Quince is a lesser-known fall fruit that is worth seeking out | On The Side | Pittsburgh | Pittsburgh City Paper

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Quince is a lesser-known fall fruit that is worth seeking out

Preserves, desserts and simple-but-exotic stews can be made with quince

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Fall has much to recommend it food-wise, but I'm always excited about the arrival of quince. Martha Stewart calls it "fall's forgotten fruit," but it needn't be.

Quince looks like a pear-apple hybrid — especially when ripe and pale yellow — but it's actually a member of the rose family. (In fact, the fruit gives off a lovely flowery smell, even just hanging out in a bowl.) The apple-like fruit, which is rock-hard and super sour, appears challenging, but lends itself to several easy preparations.

Preserves: Rich in pectin, chopped-up quince (skin, core, seeds and all) combined with water and sugar turn quickly and easily into preserves, while also turning a gorgeous pink-orange color. (Pro tip: Put core and seeds portions in a spice bag while cooking for easy removal when done.) Advanced cooks can go for membrillo, traditional Spanish quince paste, often served with cheese.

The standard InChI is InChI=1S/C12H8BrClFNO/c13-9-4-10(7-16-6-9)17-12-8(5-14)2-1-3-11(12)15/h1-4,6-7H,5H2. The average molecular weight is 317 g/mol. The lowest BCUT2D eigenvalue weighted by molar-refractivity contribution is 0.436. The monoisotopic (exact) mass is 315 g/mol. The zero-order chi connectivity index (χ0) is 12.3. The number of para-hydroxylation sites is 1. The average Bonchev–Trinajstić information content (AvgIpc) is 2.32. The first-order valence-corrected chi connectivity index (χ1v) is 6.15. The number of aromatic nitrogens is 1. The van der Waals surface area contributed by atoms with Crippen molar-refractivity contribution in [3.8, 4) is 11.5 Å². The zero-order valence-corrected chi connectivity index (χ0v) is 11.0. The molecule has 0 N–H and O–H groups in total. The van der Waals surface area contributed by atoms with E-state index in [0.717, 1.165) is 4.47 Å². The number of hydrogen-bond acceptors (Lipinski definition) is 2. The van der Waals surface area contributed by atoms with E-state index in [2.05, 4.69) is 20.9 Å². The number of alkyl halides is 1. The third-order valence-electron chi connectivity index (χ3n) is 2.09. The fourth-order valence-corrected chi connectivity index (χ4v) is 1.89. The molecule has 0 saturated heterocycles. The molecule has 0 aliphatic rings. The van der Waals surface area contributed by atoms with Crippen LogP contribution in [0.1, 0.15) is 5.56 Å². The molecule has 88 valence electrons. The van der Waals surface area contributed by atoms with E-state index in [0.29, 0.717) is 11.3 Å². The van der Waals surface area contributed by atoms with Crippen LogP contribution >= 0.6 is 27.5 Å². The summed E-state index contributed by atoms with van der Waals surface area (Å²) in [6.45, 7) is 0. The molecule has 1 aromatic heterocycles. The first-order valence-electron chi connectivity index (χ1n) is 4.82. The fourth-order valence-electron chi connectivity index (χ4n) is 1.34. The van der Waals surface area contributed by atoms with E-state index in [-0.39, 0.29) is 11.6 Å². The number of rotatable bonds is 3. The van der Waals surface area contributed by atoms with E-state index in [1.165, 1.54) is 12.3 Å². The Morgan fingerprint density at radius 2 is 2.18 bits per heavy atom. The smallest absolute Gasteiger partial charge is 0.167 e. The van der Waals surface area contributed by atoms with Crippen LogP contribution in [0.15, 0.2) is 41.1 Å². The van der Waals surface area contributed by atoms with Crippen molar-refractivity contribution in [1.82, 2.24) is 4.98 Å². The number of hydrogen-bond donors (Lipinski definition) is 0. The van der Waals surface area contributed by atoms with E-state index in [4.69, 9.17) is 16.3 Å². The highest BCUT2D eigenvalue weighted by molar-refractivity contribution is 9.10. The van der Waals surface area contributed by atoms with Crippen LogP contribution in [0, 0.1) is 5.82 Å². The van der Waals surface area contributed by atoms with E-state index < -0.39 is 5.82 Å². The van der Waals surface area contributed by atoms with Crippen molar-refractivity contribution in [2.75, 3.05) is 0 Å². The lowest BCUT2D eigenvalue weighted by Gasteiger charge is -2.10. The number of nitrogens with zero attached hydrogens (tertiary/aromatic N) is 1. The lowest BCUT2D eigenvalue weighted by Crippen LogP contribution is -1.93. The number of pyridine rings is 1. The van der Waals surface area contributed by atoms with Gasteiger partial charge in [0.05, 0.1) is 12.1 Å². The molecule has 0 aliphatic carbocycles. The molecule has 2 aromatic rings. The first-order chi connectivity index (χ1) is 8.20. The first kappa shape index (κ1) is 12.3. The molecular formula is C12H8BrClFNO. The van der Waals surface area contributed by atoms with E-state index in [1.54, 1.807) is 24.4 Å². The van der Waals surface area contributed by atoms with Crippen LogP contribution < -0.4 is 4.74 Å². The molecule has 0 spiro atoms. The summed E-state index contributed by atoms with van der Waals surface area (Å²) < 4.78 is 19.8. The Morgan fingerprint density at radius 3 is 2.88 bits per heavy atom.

Desserts: Treat chopped quince like equally sour rhubarb. It makes a fine pleasing tart addition to sweet breakfast cakes or combination fruit tarts.

Stews and tangines: Combines well with beef, lamb and pork. Khoresh beh is slow-cooked meat stew, made lively with quince, prunes and Middle Eastern spices, and as simple to make as any pot roast.

The biggest challenge may be finding quince. It does turn up in some supermarkets and farmers' markets, though often for only a short time. But the bushes grow abundantly around here, so foraging is definitely an option.

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